European elections: When, where and how to vote and other questions answered

Ahead of Thursday’s European elections, here are some of the British public’s most Googled questions answered – including how, when and where to vote, what the ballot paper looks like and how to decide who to vote for.

– Who is running for European elections?

There will be 73 MEPs elected in the UK across 12 electoral regions: Eastern, East Midlands, London, Northern Ireland, North East, North West, Scotland, South East, South West, Wales, West Midlands and Yorkshire and Humber.

There are hundreds of candidates running. The easiest way to see who is up on the ballot paper in your area is by entering your postcode on the Electoral Commission website, or searching online for “MEP candidates (your region) 2019”.

Candidates will also be running across the other 27 EU member states. Overall, a total of 751 MEPs will be elected across the bloc to represent their regions in the European Parliament.

– When is the election?

UK voters or their appointed proxy voters will go to the polls on Thursday, while other EU member states will vote between Thursday and Sunday.

A polling station in Peterborough
A polling station in Peterborough

Polling stations will open from 7am to 10pm. If you have registered to vote by post, it must have been received by the council by 10pm on Thursday.

You can hand this to the council on the day if you were unable to send it by post.

– What will the ballot paper look like?

The paper will contain a list of parties, with a list of their candidates within them.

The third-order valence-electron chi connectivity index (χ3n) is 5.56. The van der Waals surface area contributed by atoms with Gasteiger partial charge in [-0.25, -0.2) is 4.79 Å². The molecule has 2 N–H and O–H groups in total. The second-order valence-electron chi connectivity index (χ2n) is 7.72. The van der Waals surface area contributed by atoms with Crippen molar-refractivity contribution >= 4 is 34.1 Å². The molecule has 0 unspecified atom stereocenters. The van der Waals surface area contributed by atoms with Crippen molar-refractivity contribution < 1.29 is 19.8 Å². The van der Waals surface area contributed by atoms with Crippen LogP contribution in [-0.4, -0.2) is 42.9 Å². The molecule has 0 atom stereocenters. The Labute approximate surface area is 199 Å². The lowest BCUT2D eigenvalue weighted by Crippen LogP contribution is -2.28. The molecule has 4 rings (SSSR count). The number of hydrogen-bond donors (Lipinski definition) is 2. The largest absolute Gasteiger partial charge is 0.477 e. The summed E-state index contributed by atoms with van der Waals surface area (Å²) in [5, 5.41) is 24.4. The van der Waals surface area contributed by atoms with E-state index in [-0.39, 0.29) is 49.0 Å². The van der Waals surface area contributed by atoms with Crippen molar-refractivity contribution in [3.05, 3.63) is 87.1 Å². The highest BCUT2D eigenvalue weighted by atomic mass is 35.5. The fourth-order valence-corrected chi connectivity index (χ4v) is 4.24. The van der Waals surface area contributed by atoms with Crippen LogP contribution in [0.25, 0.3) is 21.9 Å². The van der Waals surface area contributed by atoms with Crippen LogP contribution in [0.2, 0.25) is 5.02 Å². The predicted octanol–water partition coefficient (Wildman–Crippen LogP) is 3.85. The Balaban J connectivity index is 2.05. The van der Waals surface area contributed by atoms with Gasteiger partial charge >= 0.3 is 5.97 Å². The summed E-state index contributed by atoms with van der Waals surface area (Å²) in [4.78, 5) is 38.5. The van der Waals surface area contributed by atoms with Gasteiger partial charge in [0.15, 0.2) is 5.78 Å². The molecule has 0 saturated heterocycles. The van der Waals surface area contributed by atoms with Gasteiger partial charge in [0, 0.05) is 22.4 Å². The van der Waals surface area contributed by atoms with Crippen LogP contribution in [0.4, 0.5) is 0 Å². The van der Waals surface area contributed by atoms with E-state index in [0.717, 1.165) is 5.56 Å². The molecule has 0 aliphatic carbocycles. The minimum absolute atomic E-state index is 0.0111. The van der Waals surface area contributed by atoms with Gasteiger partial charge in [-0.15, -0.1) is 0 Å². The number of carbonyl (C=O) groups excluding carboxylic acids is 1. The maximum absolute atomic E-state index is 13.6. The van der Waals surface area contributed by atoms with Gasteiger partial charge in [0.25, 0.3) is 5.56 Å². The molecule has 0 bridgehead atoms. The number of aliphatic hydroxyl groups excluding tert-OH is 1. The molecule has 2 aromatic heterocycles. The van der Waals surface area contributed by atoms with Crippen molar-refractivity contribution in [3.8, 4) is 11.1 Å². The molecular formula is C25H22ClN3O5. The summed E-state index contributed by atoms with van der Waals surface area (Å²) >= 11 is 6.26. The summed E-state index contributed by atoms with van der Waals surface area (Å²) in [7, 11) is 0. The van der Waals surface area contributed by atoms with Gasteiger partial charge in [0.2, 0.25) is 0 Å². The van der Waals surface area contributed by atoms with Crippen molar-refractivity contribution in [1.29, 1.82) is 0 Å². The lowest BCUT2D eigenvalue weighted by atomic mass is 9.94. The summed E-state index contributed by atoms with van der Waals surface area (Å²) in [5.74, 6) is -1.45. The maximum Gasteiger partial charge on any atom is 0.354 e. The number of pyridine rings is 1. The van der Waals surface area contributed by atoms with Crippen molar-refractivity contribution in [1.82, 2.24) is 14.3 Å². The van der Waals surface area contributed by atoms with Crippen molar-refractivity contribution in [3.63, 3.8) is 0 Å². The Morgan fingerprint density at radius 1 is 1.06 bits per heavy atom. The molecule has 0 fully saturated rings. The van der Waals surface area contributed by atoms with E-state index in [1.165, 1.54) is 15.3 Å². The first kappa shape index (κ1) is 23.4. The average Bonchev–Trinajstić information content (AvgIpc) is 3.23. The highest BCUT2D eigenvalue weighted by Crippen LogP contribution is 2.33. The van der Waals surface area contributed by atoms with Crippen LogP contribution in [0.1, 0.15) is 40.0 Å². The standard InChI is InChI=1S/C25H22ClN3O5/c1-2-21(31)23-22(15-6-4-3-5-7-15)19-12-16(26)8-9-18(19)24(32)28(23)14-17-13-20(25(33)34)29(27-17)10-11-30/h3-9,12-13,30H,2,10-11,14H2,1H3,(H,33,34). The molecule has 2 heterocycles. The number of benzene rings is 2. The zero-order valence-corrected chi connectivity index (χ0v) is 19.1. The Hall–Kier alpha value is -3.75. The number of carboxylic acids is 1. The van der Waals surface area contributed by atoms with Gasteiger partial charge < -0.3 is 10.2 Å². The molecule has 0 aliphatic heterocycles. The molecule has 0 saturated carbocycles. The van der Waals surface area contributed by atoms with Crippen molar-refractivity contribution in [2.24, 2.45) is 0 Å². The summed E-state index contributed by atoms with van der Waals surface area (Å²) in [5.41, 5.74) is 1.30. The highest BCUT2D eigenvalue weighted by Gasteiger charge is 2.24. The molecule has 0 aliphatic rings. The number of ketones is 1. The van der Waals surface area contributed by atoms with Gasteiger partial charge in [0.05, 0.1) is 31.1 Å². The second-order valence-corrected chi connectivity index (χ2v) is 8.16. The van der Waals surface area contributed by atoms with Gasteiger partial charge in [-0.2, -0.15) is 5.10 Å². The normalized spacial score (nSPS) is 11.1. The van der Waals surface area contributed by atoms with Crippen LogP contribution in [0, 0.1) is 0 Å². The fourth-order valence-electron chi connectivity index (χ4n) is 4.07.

Parties will often list as many candidates as there are MEPs for the region – for example, London elects eight MEPs, therefore most of the major parties have each put forward eight candidates.

A mock ballot paper (
A mock ballot paper (

With the exception of Northern Ireland, UK voters choose one party or one independent, rather than choosing individual candidates.

– How do I vote?

Assuming you are voting in person, you will need to find out your polling station. If you are registered to vote this will have been sent to you by post, but if you don’t have this you can find out by contacting your local council.

Once you are there, you will be given a ballot paper listing the candidates you can vote for. This will have instructions on how to cast your vote.

Take the paper to a polling booth and mark it either with the pencil provided or your own pen if preferred. The Electoral Commission advises not to write anything else on the paper or the vote may not be counted.

Once completed, fold the ballot paper in half and place it in the ballot box. If you have made a mistake on your paper, tell the staff and they will provide you with a replacement.

A polling station inside a launderette in Oxford
A polling station inside a launderette in Oxford

Voters hoping to vote by post or by proxy must have applied already.

If you’re voting in Northern Ireland, you must take photo ID – the list of approved documents is available on the Electoral Commission website.

– Who do I vote for?

If you are unsure of who to vote for, there are numerous tools online to help you choose the parties or candidates best aligned to your views.